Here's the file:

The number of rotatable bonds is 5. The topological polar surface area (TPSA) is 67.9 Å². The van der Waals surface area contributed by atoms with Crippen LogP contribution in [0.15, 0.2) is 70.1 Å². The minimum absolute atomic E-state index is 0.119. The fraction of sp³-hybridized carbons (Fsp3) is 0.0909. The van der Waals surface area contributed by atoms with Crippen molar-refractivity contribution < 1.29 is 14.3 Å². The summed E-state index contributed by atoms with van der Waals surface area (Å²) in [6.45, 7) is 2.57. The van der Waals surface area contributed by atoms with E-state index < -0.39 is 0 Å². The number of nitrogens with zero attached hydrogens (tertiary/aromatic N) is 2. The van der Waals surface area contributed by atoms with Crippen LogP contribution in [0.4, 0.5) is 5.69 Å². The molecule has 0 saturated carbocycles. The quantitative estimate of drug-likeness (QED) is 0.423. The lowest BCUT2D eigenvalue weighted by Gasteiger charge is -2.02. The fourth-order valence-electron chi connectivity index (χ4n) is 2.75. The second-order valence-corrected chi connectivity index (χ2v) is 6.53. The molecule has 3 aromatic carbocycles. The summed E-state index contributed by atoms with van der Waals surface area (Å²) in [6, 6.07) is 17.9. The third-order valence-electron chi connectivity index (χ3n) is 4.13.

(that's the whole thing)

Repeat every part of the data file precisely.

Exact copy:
The number of rotatable bonds is 5. The topological polar surface area (TPSA) is 67.9 Å². The van der Waals surface area contributed by atoms with Crippen LogP contribution in [0.15, 0.2) is 70.1 Å². The minimum absolute atomic E-state index is 0.119. The fraction of sp³-hybridized carbons (Fsp3) is 0.0909. The van der Waals surface area contributed by atoms with Crippen molar-refractivity contribution < 1.29 is 14.3 Å². The summed E-state index contributed by atoms with van der Waals surface area (Å²) in [6.45, 7) is 2.57. The van der Waals surface area contributed by atoms with E-state index < -0.39 is 0 Å². The number of nitrogens with zero attached hydrogens (tertiary/aromatic N) is 2. The van der Waals surface area contributed by atoms with Crippen LogP contribution in [0.4, 0.5) is 5.69 Å². The molecule has 0 saturated carbocycles. The quantitative estimate of drug-likeness (QED) is 0.423. The lowest BCUT2D eigenvalue weighted by Gasteiger charge is -2.02. The fourth-order valence-electron chi connectivity index (χ4n) is 2.75. The second-order valence-corrected chi connectivity index (χ2v) is 6.53. The molecule has 3 aromatic carbocycles. The summed E-state index contributed by atoms with van der Waals surface area (Å²) in [6, 6.07) is 17.9. The third-order valence-electron chi connectivity index (χ3n) is 4.13.